We find particularly significant here the requirements of lack of knowledge and the lack of means by which knowledge might be obtained by the party asserting estoppel. See Garcia, 105 N.M. at 475, 734 P.2d at 253. In addition, the party asserting estoppel must show that he relied upon conduct, and such reliance must have been reasonable. C & L Lumber & Supply, Inc. v. Texas Am. Bank/Galería, 110 N.M. 291, 297-98, 795 P.2d 502, 508-09 (1990). Equitable estoppel will be applied when the party estopped intends or expects that the innocent party will act on those representations. Green v. New Mexico Human Servs. Dep’t, Income Support Div., 107 N.M. 628, 629-30, 762 P.2d 915, 916-17 (Ct.App.1988). So, a party may not claim estoppel unless there is reasonable reliance upon the acts or conduct of another, and he is induced to take or forgoes from taking a position to his prejudice or detriment. Capo, 94 N.M. at 377, 610 P.2d at 1206.

The existence of grounds justifying a claim of equitable estoppel is a question of fact, and the party alleging and relying on such claim has the burden of establishing all facts necessary to prove it. Garcia, 105 N.M. at 475, 734 P.2d at 253. In the case of fraudulent concealment, the facts that a party must show are: (1) the use of fraudulent means by the party who raises the bar of the statute;. (2) successful concealment from the injured party; and (3) that the party claiming fraudulent concealment did not know or by the exercise of reasonable diligence could not have known that he might have a cause of action. See Keithley v. St. Joseph’s Hosp., 102 N.M. 565, 570, 698 P.2d 435, 440 (Ct.App.1984), cert. quashed, 102 N.M. 565, 698 P.2d 435 (1985).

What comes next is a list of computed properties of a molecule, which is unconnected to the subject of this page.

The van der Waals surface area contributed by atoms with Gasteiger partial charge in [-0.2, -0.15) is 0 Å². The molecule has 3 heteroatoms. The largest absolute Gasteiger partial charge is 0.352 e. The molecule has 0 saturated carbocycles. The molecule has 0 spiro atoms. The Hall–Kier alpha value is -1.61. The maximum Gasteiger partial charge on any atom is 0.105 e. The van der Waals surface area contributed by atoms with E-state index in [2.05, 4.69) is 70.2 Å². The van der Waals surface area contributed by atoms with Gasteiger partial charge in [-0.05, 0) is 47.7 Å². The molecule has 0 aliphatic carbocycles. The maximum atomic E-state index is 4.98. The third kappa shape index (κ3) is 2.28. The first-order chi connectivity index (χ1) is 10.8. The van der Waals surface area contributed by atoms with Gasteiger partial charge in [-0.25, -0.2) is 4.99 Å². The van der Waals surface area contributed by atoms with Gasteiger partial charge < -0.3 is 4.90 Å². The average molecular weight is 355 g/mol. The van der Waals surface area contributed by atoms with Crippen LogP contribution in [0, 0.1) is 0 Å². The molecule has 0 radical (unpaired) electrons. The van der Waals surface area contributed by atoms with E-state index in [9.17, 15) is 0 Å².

The party must plead the circumstances giving rise to estoppel with particularity. Hardin v. Farris, 87 N.M. 143, 146, 530 P.2d 407, 410 (Ct.App.1974). Bald allegations of concealment are not sufficient to make out a case of fraudulent concealment. See SCRA 1986, 1-009(B) (Repl.Pamp.1992). So, the party asserting estoppel must sustain the burden of showing not only that he failed to discover the cause of action prior to the running of the statute of limitations, but also that he exercised due diligence and that some affirmative act of fraudulent concealment frustrated discovery notwithstanding such diligence. See Capo, 94 N.M. at 377, 610 P.2d at 1206; Keithley, 102 N.M. at 570, 698 P.2d at 440.

D. The Breach of Contract Claim.

After thorough and careful review of the record, proceedings, and exhibits, we are compelled to hold that the district court abused its discretion in applying the doctrine of equitable estoppel to toll the six-year statute of limitations on the breach of contract claim. The grounds upon which the plaintiffs based their claims were apparent to them many years prior to filing the 1982 complaint, and they could have commenced the action within the statutory *699period.7 The contents of the correspondence generated between the defendants and the plaintiffs throughout the relevant time period reveal the circumstances and details surrounding each fact identified by the trial court as a material fact allegedly concealed from the plaintiffs.